Will installing security cameras at the cottage help with reducing insurance costs?—Levi Daniels, via email
It’s possible. Insurance companies are keen on tech that “will prevent a claim from happening,” says Pete Karageorgos, the director of consumer and industry relations at the Insurance Bureau of Canada. The caveat? At a cottage, security cameras aren’t terribly reliable at preventing anything.
Thieves aren’t stupid. (At least, not the ones who target isolated, empty vacation homes. The ones who try to steal pet store snakes by shoving them down their pants are probably stupid.) Cameras are easy to rip down, obscure, or fool, says Bob Dixon, with Mason Insurance Brokers in Welland, Ont. “If I want to rob you, I’ll just put on a hoodie and sunglasses. There. Disguised.”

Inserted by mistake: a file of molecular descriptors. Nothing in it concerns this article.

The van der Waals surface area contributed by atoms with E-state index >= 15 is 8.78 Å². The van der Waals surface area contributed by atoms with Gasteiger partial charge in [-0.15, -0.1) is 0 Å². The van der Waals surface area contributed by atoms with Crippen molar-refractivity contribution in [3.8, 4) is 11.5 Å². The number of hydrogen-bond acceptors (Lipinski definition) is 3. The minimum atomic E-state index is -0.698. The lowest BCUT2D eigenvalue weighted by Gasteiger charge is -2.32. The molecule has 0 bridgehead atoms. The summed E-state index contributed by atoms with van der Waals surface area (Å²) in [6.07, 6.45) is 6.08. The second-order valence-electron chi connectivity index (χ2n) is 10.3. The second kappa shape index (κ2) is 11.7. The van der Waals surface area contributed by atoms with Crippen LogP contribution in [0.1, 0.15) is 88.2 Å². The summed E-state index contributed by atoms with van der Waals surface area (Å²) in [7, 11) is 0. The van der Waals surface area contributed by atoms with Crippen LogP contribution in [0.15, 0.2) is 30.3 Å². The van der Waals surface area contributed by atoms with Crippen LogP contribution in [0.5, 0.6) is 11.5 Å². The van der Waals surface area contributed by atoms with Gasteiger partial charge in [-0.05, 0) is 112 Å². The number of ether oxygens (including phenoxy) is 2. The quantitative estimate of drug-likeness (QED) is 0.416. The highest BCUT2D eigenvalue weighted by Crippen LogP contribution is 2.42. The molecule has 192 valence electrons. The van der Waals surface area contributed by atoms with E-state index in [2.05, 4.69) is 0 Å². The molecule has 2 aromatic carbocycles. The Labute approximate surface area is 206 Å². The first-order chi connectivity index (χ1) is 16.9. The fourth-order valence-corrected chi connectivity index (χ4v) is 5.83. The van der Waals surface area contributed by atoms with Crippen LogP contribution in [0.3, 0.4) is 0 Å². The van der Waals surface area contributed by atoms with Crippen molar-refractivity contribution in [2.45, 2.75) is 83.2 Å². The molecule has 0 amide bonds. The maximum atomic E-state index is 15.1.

That’s not to say that cameras are a bad idea. They may be helpful after the fact, especially if they’re pointed towards the cottage driveway or road and capture a licence plate.
Cottage thieves are sneaky. Here’s how to protect your ATVs from theft.
Still, if you want to reduce your insurance costs, “you’re better off spending your money on a 24-hour monitored alarm system,” says Dixon. Monitored is key—as opposed to an alarm that makes noise, but doesn’t alert anyone off-site. “If that gets the police there early enough, it can really mitigate losses.”
Plenty of insurance companies are happy to offer discounts for having this kind of security system—from five to 15 per cent—but it may depend on how remote your cottage is, says Karageorgos. “As with any service, it’s important to shop around.”
Here’s why you should ditch your key and install an electronic lock.
This article was originally published in the Mar/Apr ’20 issue of Cottage Life.
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